He also left his little red cottage. It's the one tucked behind a small forest in the South Grove where Plaza Street meets Palmetto Avenue.
What's to become of it?
Wouldn't it be great if Charlie's house could be preserved? It could be an "artist's residence", a dwelling for an up and coming artist for a year at a time. It could also be a working studio for multiple artists.
This would be one more way to honor Charlie and all he did for South Florida. It would also encourage artistic growth, something Charlie did for over sixty years.
Preserving Charlie's house would not be easy. He bought the place in '78 for $32,000. Now, sitting on a double lot, the property is worth almost a $million.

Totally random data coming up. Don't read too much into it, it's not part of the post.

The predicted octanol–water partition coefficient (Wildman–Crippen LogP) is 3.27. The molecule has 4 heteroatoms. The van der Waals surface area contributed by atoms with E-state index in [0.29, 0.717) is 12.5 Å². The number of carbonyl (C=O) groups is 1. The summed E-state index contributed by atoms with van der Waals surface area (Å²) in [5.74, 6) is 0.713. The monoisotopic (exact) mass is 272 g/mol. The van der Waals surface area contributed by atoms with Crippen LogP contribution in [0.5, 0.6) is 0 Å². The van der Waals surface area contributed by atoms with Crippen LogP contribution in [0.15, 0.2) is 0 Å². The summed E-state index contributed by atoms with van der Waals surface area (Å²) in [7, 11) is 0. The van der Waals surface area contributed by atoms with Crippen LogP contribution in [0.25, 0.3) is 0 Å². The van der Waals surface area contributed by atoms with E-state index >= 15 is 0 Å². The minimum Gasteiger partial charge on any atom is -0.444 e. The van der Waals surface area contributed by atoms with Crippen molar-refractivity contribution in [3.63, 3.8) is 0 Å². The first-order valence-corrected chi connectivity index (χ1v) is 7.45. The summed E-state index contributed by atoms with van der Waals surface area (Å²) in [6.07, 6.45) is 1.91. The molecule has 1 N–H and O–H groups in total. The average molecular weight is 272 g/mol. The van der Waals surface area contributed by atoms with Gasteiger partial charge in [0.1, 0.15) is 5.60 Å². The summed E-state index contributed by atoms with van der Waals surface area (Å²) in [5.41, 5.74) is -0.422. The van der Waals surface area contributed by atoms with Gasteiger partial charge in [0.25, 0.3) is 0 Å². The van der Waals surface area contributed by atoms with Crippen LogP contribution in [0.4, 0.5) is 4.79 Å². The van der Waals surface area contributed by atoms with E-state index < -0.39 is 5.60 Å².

It is the simple home of the man who created the Grove art festival, handled the publicity chores for the Grove Playhouse, helped start the Miami City Ballet and so much more. As a young man, for instance, he trudged through Europe with Patton's Third Army in World War II.
The Cinnamon house is filled with the many awards he has received over the years, too many to mention here.
Charlie's life was big and is a big part of Miami's history. Wouldn't it be great if we preserved his house for future generations to enjoy? If we do not, we'll soon see a sprawling white box (or two)
where Charlie's simple cottage once stood.